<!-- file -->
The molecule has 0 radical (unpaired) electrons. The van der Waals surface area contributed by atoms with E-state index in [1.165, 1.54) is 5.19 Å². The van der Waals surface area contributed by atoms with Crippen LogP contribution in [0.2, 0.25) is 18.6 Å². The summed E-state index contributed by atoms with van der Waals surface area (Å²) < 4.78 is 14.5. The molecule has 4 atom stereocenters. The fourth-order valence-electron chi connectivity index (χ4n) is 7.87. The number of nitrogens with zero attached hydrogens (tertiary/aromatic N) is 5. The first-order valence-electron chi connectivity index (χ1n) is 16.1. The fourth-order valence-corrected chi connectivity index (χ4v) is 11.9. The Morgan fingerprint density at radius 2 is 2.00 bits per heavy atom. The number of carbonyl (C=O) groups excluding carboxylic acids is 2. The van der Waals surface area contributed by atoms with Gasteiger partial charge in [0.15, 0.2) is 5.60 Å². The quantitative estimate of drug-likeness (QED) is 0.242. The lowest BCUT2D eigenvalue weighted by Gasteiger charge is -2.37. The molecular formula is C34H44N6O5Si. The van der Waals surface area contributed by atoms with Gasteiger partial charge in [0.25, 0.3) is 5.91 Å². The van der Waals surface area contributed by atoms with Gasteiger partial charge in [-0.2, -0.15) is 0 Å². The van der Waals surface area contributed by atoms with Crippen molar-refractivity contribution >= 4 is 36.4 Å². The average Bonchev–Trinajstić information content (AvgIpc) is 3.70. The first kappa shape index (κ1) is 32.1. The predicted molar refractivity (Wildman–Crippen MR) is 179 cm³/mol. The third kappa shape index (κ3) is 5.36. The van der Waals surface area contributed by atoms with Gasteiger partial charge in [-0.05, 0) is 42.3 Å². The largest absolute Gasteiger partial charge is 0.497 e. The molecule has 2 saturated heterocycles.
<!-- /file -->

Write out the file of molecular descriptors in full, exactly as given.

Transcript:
The molecule has 0 radical (unpaired) electrons. The van der Waals surface area contributed by atoms with E-state index in [1.165, 1.54) is 5.19 Å². The van der Waals surface area contributed by atoms with Crippen LogP contribution in [0.2, 0.25) is 18.6 Å². The summed E-state index contributed by atoms with van der Waals surface area (Å²) < 4.78 is 14.5. The molecule has 4 atom stereocenters. The fourth-order valence-electron chi connectivity index (χ4n) is 7.87. The number of nitrogens with zero attached hydrogens (tertiary/aromatic N) is 5. The first-order valence-electron chi connectivity index (χ1n) is 16.1. The fourth-order valence-corrected chi connectivity index (χ4v) is 11.9. The Morgan fingerprint density at radius 2 is 2.00 bits per heavy atom. The number of carbonyl (C=O) groups excluding carboxylic acids is 2. The van der Waals surface area contributed by atoms with Gasteiger partial charge in [0.15, 0.2) is 5.60 Å². The quantitative estimate of drug-likeness (QED) is 0.242. The lowest BCUT2D eigenvalue weighted by Gasteiger charge is -2.37. The molecular formula is C34H44N6O5Si. The van der Waals surface area contributed by atoms with Gasteiger partial charge in [0.25, 0.3) is 5.91 Å². The van der Waals surface area contributed by atoms with Gasteiger partial charge in [-0.2, -0.15) is 0 Å². The van der Waals surface area contributed by atoms with Crippen molar-refractivity contribution >= 4 is 36.4 Å². The average Bonchev–Trinajstić information content (AvgIpc) is 3.70. The first kappa shape index (κ1) is 32.1. The predicted molar refractivity (Wildman–Crippen MR) is 179 cm³/mol. The third kappa shape index (κ3) is 5.36. The van der Waals surface area contributed by atoms with Gasteiger partial charge in [-0.05, 0) is 42.3 Å². The largest absolute Gasteiger partial charge is 0.497 e. The molecule has 2 saturated heterocycles.